Still, do make plans. Just because the holiday “doesn’t apply” to you, doesn’t mean you can’t enjoy it. Do something you enjoy. If sitting in and eating copious amounts of ice cream in front of a laptop screen make you happy, go for it; if you’re just doing it to fill in the time, find something else.

Find your real friends. It’s as good a time as any to try new things. You might not feel like having fun yet, but attempting to go have fun and failing is miles better than not trying at all.

Don’t pick at scabs

When wounds begin to heal and form a scab, there is always the itch to pick at it. Remember that picking at your scabs can exacerbate scarring. Likewise, resist the temptation to pick and pick at your emotional hurts. It might feel satisfying at first to pick at every opportunity, but you can do yourself some permanent damage if you don’t learn to let go.

Don’t kid yourself about your envy. Valentine’s Day is going to feel like everyone is parading what you lost, and that’s just the way the wind blows. But if you at least recognise that this is what you feel, you can take steps to make sure it doesn’t ruin you.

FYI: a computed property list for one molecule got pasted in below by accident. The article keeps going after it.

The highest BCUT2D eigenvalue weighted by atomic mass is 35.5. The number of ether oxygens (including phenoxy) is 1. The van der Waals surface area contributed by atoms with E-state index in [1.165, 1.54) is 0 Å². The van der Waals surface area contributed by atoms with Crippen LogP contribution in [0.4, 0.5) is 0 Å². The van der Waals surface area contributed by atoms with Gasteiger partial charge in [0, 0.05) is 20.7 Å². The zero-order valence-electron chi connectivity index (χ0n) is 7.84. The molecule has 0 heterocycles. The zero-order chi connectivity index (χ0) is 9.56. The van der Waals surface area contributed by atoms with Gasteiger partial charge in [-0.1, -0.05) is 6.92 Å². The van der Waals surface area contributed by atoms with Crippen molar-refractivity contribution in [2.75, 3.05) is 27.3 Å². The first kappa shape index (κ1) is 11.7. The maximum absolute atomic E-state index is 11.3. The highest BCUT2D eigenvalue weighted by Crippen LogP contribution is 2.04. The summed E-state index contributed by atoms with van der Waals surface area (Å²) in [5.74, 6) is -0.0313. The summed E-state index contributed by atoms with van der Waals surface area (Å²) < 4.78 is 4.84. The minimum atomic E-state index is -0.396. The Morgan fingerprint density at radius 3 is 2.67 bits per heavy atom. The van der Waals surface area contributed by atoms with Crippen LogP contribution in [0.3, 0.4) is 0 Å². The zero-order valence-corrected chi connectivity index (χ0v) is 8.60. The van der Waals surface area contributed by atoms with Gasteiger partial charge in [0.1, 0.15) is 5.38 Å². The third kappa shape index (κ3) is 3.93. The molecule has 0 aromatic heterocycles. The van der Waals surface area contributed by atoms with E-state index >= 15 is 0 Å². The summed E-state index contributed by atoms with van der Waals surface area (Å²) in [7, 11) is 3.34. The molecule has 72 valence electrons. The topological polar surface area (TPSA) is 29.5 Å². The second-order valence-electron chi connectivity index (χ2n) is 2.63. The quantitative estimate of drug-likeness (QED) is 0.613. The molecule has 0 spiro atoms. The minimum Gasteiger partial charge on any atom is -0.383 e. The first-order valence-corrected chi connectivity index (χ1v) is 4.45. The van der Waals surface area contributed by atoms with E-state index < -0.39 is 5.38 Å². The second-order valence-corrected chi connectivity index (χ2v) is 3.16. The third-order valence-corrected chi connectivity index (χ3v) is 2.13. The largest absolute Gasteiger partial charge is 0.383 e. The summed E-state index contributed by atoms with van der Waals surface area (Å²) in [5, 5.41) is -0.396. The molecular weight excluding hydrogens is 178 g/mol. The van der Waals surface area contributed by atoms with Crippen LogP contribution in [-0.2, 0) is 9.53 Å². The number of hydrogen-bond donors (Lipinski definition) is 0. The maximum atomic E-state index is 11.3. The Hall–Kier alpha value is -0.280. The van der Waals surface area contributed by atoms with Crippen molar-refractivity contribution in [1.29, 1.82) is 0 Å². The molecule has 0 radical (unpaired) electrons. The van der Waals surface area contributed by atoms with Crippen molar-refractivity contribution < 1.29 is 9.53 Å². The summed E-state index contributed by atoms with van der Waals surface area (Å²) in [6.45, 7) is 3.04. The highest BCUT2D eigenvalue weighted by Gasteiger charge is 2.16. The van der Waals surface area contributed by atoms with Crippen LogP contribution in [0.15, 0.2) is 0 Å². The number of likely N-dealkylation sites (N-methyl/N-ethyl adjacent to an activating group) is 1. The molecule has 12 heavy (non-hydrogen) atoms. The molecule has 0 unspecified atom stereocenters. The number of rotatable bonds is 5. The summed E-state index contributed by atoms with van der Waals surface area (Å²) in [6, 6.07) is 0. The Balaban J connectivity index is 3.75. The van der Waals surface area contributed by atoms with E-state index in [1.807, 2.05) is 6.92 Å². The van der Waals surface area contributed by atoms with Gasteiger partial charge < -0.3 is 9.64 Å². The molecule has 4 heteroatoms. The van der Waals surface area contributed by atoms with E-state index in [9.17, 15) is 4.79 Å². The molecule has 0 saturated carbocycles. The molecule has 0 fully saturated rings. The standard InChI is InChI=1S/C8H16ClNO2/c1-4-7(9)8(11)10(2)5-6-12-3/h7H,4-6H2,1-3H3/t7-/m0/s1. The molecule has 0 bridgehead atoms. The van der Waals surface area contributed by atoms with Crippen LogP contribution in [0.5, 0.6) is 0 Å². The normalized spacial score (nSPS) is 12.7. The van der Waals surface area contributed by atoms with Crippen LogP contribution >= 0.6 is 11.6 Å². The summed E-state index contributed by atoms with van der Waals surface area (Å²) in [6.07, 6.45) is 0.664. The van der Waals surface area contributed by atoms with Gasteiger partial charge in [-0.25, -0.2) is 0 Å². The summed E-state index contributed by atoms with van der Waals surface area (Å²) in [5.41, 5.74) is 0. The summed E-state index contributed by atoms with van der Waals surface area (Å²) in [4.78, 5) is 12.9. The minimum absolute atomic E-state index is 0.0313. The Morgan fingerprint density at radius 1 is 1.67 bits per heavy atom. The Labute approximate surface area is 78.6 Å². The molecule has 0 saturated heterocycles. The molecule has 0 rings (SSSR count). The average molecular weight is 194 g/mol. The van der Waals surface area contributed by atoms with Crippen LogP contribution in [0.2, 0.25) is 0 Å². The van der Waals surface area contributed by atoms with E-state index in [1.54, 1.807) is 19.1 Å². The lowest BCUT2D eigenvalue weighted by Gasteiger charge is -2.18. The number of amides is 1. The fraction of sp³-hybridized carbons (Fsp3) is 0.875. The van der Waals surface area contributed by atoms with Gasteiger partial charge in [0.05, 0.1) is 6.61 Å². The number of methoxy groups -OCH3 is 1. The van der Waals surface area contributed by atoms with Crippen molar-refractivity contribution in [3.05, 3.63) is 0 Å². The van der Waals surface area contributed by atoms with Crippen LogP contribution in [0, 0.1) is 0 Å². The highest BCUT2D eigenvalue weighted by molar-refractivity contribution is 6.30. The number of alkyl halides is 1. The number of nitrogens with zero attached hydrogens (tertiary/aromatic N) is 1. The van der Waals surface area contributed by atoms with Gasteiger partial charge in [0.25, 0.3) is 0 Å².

Above all, don’t pretend that you don’t care. You can still care for someone but fully recognise that this person was not meant for you. You can even care for someone who was totally inept at caring for you; it does not make you weak. Residual feelings mean you felt very strongly about that person, and you just need time to let those feelings fade.

Reserve that part of you who loved, turn it towards yourself, and let it heal. Then one day, some day, not necessarily a Valentine’s Day, you might find yourself capable of loving someone again.